Editor’s note: This article describes a hypothetical situation.
Bob has had it with adversaries who act in bad faith in court-ordered mediation and get away with it. Last week, Bob and his client went to a court-ordered mediation session. Bob’s client, the plaintiff in a commercial dispute, sought seven-figure damages arising out of the defendant’s “shocking” and “ill-considered” breach of contract. (Bob’s words.) Bob had counseled his client, before the mediation, that “you have to compromise; that is what mediation is all about.” However, Bob assured his client, “There is no good reason why we shouldn’t be able to settle this case for at least $1 million.”
The mediation was a disaster. The other side refused to make any settlement offer in response to what Bob touted was a strong case of liability. The session ended after a few hours. Bob spent the rest of the day answering his client’s questions: “Why did I waste my time to attend this session? Why do I have to pay you for this wasteful exercise?”
Always tenacious, Bob wanted to teach the other side a lesson. “In my view,” Bob’s motion for sanctions for defendant’s purported failure to mediate in good faith argued, “there could hardly be a clearer case of a breach of contract leading directly to substantial and continuing damages. Defendant’s unenlightened corporate policy of ‘we never pay’ imposes unnecessary burdens on the resources of this court, and grossly violates both letter and spirit of this court’s ADR plan.” (See Acquisto v. Manitowoc Fsg Operations, 2012 U.S. Dist. LEXIS 144055, *8 (W.D.N.Y. Aug. 1, 2012).)
Ten days later — before defendant’s response was due — the court decided the sanctions motion: “What ‘imposes unnecessary burdens on the resources of this court’ is the filing of a motion having absolutely no chance of success. It is beyond dispute that although courts may require parties to participate in mediation, they lack the power to sanction a party for refusing to make a settlement offer.” Motion denied. (Bob’s client’s response: “Why do I have to pay you for this wasteful exercise?”)
Did the court err? Did Bob? Did Bob’s client?
A court can require a party to appear at a mediation session, but the court cannot force a party to settle or even to make a settlement offer. The corollary to this rule: A party is within its rights to do what the defendant in Bob’s case did — adopt a “no-pay” position.
Some cases have professed a hands-off attitude toward mediation conduct, concluding that the parties need only comply with a minimal standard to avoid sanctions.
Courts have not developed any clear standards for evaluating good faith in court-ordered mediation. Nevertheless, courts have interpreted good faith narrowly to require compliance with orders to attend mediation, provide pre-mediation memoranda, and, in some cases, such as In re A.T. Reynolds & Sons, 452 B.R. 374, 381 (S.D.N.Y. 2012), produce organizational representatives with sufficient settlement authority.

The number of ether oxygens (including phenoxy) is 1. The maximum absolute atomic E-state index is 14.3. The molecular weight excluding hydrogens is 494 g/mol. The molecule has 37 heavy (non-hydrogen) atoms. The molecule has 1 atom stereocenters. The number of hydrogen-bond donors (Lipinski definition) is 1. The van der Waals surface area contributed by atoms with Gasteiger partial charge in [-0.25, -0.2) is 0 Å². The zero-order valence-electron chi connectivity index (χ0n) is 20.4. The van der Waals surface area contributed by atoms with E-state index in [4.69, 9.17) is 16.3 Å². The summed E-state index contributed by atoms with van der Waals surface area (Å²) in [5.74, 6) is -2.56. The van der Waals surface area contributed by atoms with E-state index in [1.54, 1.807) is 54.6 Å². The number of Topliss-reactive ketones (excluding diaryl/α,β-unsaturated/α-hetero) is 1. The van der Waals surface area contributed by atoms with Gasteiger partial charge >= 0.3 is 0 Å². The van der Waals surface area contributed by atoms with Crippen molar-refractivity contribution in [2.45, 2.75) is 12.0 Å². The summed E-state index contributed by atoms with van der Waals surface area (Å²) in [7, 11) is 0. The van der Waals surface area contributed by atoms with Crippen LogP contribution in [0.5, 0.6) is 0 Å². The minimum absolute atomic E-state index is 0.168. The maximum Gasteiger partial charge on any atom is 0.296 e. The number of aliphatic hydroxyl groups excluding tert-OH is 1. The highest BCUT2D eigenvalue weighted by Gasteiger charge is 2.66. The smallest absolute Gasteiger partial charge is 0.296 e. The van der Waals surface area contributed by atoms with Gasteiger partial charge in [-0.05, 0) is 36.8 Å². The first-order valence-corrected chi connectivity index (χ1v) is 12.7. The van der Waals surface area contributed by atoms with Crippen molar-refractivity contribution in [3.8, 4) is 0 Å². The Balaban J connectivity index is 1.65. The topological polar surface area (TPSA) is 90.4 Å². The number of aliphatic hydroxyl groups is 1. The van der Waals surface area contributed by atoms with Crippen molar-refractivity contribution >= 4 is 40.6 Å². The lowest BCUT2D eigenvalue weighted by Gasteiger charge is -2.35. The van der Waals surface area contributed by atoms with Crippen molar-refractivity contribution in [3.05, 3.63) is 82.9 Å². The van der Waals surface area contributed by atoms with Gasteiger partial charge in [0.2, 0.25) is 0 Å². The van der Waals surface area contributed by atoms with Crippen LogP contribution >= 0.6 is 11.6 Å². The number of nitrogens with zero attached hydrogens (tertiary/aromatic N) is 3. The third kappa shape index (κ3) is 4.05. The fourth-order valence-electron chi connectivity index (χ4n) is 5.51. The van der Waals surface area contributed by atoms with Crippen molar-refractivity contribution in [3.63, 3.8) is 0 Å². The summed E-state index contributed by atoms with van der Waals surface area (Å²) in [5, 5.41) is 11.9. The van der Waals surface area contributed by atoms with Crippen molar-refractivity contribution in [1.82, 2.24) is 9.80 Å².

However, do not conclude — as Bob did after he lost his motion for sanctions — that the court will let a party get away with virtually anything in a court-ordered mediation. Courts have not hesitated, sometimes sua sponte, to sanction a party that did not abide by certain fundamental courtesies that went beyond filing the required documents and showing up with the proper representatives, as in O’Donnell v. Pennsylvania Department of Corrections, 2011 U.S. Dist. LEXIS 11438, *18 (M.D. Pa. Feb. 4, 2011) (quoting Taberer v. Armstrong World Industries, 954 F.2d 888, 892 n.3 (3d Cir. 1992)):
“While [it has been] suggested that, as a matter of law, the court is powerless to sanction parties for actions relating to settlement and mediation conferences, plainly under Rule 16 this is not correct. Quite the contrary, it is well settled that Rule 16 ‘is the usual vehicle for imposing coercive or punitive sanctions in these circumstances.’”
The boundaries and principles may not be uniform from court to court. Nevertheless, here are 10 “rules” that, when broken, have led to sanctions. These rules are so important that Bob has taped them to his office wall.
1. Tell the court and opposing counsel of logistical and substantive obstacles to settlement. Let them know that settlement is unlikely because, for instance, the parties have not completed discovery. (See, e.g., Karahuta v. Boardwalk Regency, 2007 U.S. Dist. LEXIS 72510, *4 (E.D. Pa. Sept. 27, 2007) (“By taking the initiative and advising the court and defense counsel of these issues, the plaintiffs’ counsel enabled the parties to make fully-informed decisions regarding whether to proceed with the conference in advance of the conference itself. Thus, the actions of plaintiffs’ counsel, while perhaps tardy, allowed all parties to avoid some of the principal evils condemned by the courts in this setting.”).)